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Is Tea Healthier than Water?
Adapted from Linus Pauling Institute, June 2000
Aside from water, tea is the most popular drink consumed worldwide. Water is good for you. But the following properties give tea health benefits that go far beyond the benefits of water:
The primary biologically active ingredients of tea are powerful antioxidants known as catechins. Antioxidants counteract free radicals in the body, which are thought to contribute to cancer.
Essential oils develop during the production process from the active substances in the leaf and give tea much of its aroma and fragrance. Many essential oils are thought to have a wide range of potential health benefits and are thought to aide in digestion.
Vitamins and Nutrients
Vitamin C makes an impressive appearance in green teas. In general, two small cups of green tea have as much Vitamin C as a large glass of orange juice. Tea is also a good source of manganese, potassium, niacin, folic acid and most teas contain trace amounts of Vitamins B1, B2 and K.
Drinking three or more cups of tea a day is as good for you as drinking plenty of water and may even have extra health benefits, say researchers. This conclusion from the European Journal of Clinical Nutrition dispels the common belief that tea dehydrates. Tea not only re-hydrates as well as water does, but it can also protect against heart disease and some cancers, UK nutritionists found. Experts believe flavonoids are the key ingredient in that promote health.
Summary of Health Benefits of Tea
The antioxidant properties of tea are thought to have an effect against cancer by inhibiting formation of cancer causing substances. This is on of the most important and widely studied areas of the health benefits of tea. Tea consumption has long been tied to a lower risk of stomach, colon and breast cancer. Rutgers University researchers showed that a compound in black tea called TF-2 caused colorectal cancer cells to die, while leaving normal cells were unaffected. "The effect is quite dramatic." said a Rutgers professor Kuang Yu Chen, who speculates that the chemical might one day be made into an anti-cancer drug.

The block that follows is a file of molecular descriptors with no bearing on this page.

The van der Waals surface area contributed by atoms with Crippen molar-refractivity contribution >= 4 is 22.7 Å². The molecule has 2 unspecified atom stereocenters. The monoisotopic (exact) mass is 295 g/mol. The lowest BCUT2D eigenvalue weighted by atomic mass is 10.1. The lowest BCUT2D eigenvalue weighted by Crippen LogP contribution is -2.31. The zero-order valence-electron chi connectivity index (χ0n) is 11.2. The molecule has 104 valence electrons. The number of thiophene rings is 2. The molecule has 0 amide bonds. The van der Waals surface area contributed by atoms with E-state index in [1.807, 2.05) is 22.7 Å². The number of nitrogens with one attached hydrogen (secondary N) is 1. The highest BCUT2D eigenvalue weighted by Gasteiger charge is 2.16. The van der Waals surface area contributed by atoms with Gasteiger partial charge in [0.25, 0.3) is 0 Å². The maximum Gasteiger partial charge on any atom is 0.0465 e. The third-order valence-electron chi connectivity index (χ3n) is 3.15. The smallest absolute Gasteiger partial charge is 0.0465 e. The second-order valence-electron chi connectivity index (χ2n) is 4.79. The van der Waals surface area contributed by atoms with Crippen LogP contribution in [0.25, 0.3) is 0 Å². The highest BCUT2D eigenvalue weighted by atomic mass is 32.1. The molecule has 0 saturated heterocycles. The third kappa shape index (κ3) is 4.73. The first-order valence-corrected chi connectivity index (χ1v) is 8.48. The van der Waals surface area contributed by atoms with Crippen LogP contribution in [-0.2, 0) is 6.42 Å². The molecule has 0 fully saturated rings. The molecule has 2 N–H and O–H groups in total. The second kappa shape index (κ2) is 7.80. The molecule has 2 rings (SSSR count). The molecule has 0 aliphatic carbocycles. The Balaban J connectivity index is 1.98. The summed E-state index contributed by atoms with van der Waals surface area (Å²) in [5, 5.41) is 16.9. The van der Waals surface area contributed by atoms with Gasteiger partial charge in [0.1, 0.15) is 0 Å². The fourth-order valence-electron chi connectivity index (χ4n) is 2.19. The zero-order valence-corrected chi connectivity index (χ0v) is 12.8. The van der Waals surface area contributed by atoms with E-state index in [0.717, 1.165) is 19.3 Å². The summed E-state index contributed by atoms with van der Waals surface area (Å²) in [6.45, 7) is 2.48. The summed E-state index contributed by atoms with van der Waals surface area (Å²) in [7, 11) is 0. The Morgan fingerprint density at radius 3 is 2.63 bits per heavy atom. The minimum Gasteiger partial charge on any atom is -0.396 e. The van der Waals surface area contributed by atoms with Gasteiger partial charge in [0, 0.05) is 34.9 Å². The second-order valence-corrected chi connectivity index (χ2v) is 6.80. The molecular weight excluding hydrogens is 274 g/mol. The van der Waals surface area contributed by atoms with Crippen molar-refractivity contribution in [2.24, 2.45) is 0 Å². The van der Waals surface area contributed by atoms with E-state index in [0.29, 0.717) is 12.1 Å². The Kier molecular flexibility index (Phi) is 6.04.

Polyphenols have been shown to help increase the white blood cell count, which is responsible for fighting infection. The high vitamin C content found in green tea also contributes, as it is a well studied and accepted use in helping prevent and fight colds.
Cardiovascular research suggest that a diet rich in the antioxidants found in tea is able to prevent heart disease and stoke. The tea constituents have been shown to stimulate the circulatory system, to strengthen the blood vessels and to decrease the cholesterol level in the blood stream.
Essential oils and polyphenols aid digestion by increasing the flow of digestive juices. Drinking tea during or after a high-cholesterol meal has been show to lower the increase in the fat content of the blood.
Green tea's antioxidant EGCG stimulates the body to burn calories, notably fat. In a Swiss study, a daily dose of 270mg EGCG (the amount in 2 to 3-5 cups of green tea) caused men to burn 4% more energy - about 80 extra calories a day. Green tea did not increase heart rate, and the calorie burning was not due to caffeine.
Teeth and Bones
Many dentists recommend drinking tea because its rich in fluorides, a mineral that strengthens both tooth enamel and bones in fight against osteoporosis. The polyphenols in tea are shown to affect the bacteria in the mouth, thereby reducing the formation of plaque.
Germicide and Antibacterial
Tea has also been long known for neutralizing germs, including some that cause diarrhea, pneumonia, cholera, typhoid, dysentery cystitis, and skin infections. Its antibacterial properties help to inhibit certain throat infections.
Tea contains compounds that have long been known to reduce inflammation and help arthritis. TF-2, the newly discovered anti-cancer compound in black tea, has been found to suppress the Cox-2 gene that triggers inflammation. That's the same way the drugs Vioxx and Celebrex work. Also, in a UCLA study, drinking green tea was found to decrease the risk of chronic stomach inflammation, which can lead to cancer, by 50%.
For the best benefit drink loose leaf black and green tea. Their antioxidants are equal, but green tea boasts special-acting EGCG. Bottled tea and instant tea have few antioxidants, research shows. In the case of Mighty Leaf teas, both loose and pouch are of the highest quality and both make a great choice for those conscious of including high quality teas as a part of their daily diet. Click here for more about Mighty Leaf Loose Teas, and click here for more on Mighty Leaf Tea Pouches.
Don't Forget the Water And remember to use good water when you brew your tea. The quality of tea is affected by the quality of water used to prepare it. Using filtered or bottled water is best. If possible, avoid brewing tea with tap, distilled or mineral water. Never over-boiling water, as it results in flat-tasting tea.
References: The Linus Pauling Institute, Oregon State University.